Between 0% and –3% velocity anomaly, our estimate of δρ/δVp decreases from 10 to 6 kg/m3 per 1% velocity anomaly. This choice of parameters simulates the behavior of a variety of lherzolite, peridotite, and harzburgite mineralogies in the absence of anelasticity (i.e., at low temperature) (Hacker and Abers, 2004) and elastic response similar to that of millimeter-scale single crystal grains of olivine (Jackson and Faul, 2010). A schematic of the curvilinear relationship between velocity and density in the mantle is presented in Figure 3.
We also consider another end-member regression, a linear relationship between mantle velocity and density with no attempt to account for possible anelastic effects, but we find that our interpretations are relatively insensitive to the choice of regression (see discussion of results).
We note that P-wave speed variations caused by melt (–3.6% per 1% in situ melt fraction) (e.g., Hammond and Humphreys, 2000) produce disproportionately small changes in bulk density (between 0 and 4 kg/m3 per 1% in situ melt fraction) that will cause the magnitude of variation in Hm to be too great. Because melt production and ponding depends on many parameters, we do not explicitly incorporate this effect in our wave speed–density relationship, but consider this effect later.
With this mantle topography (Fig. 4A) we examine the thermal and chemical variations in the crust.
Crustal Density Estimation
Seismic anomalies in the crust likely reflect variations in composition or temperature. We first convert P-wave speeds to density within the crust using regressions of density onto P-wave speed. We use velocities and densities reported by Christensen and Mooney (1995), correct the room-temperature densities reported for the temperature at which velocities are reported (using the coefficients of thermal expansion from the same compilation and using their average, ∼15 °C/km geotherm), and regress density onto velocity for all nonvolcanic and polymineralic rocks and for dunite and pyroxenite. From 0 to 10 km, ρ = 827.5 + 316.6 × Vp. From 10 to 30 km, ρ = 643 + 337 × Vp; from 30 km to the Moho, ρ = 552.0 + 350.5 × Vp. Because the velocity structure reported by Jones et al. (2014) is a perturbation from mean wave speeds, we also choose a reference velocity structure of 5.8 km/s from the surface to 10 km, 6.5 km/s from 10 to 30 km depth, and 6.8 km/s from 30 km to the Moho based on a tomographic model determined using regional seismicity (Thurber et al., 2009).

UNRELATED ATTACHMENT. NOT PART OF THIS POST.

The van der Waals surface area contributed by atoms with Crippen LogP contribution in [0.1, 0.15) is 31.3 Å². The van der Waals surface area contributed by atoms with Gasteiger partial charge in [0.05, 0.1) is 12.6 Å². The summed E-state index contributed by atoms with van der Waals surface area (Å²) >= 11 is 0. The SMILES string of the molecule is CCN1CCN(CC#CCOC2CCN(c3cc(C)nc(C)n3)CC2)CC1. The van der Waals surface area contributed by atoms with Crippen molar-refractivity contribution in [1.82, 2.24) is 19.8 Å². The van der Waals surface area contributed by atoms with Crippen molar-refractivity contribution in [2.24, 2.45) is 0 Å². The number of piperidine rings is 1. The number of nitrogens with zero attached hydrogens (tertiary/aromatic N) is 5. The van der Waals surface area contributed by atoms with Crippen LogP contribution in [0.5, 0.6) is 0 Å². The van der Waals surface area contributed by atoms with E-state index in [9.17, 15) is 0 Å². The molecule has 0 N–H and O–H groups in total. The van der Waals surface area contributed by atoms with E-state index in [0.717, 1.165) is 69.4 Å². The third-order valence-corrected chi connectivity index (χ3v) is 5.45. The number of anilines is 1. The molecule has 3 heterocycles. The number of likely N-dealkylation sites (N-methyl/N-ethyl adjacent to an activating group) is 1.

The initial assumption of an isothermal crust maximizes crustal density variations. For example, a 3% increase in velocity from our reference at 20 km (Vp = 6.5 km/s, ρ = 2879 kg/m3) due to compositional variations predicts a ∼65 kg/m3 higher density.
We employ the thermal-compositional basis in velocity-density space to generate a thermal structure that reproduces both velocities and topography.
For example, a region with 3% velocity perturbation might need a maximum 47 kg/m3 average density anomaly in the crust relative to the background structure to be in isostatic equilibrium within uncertainty. As discussed herein, a purely compositional source of heterogeneity would predict a 65 kg/m3 density anomaly. To decrease this density anomaly to 47 kg/m3, at least 50% of the velocity perturbation (1.5%, or 0.098 km/s for a 6.5 km/s background) is assigned to temperature. Following Equation 3, this crustal section is then at least 195 °C cooler on average than background.
We limit the thermal perturbation to a geologically plausible range of ±250 °C. Miocene Moho paleotemperatures of ∼350 °C (Molnar and Jones, 2004) are probably a lower bound on plausible Moho temperatures and are ∼1000 °C below asthenospheric potential temperatures (1350 °C). Thus, the Miocene crustal column would have an average temperature anomaly of 500 °C below the hottest plausible crust if geotherms are approximately linear. Given these limits, we calculate crust-derived topography (Fig. 4B) that is a combination of thermal and chemical factors. This quantity represents an attempt to satisfy Equation 5 subject to the limits on allowable thermal variations in the crust discussed.
The result of these calculations compares well with thermal constraints from surface heat flow (Figs. 4C, 4D). The regions in which colder crustal geotherms are employed match almost exactly with areas of low reduced heat flow (Saltus and Lachenbruch, 1991) and low surface heat flow (Erkan and Blackwell, 2009), <25 mW/m2 and 40 mW/m2, respectively (Fig. 4C).
Vertical Stress Coupling
We recognize that loads in the sublithospheric mantle are only partially coupled to the overlying crust and surface. Deeper loads (from velocities at 120 km and 170 km depth nodes) are reduced in amplitude to account for viscous response in the upper mantle (50% and 25% coupling, respectively) (Parsons and Daly, 1983). This reduction is an approximation, as the degree of reduction in topographic expression is a function of wavelength and viscosity structure. We have chosen these factors to be approximately correct for loads with wavelengths of ∼100 km in an isoviscous mantle. Between end-member cases of full coupling and complete decoupling of the lower 100 km of the model from the surface, the mean change (absolute value) in predicted elevation at any given node is 140 m. Our approximation cannot produce errors of greater mean absolute value than 100 m, the difference from the fully coupled end member.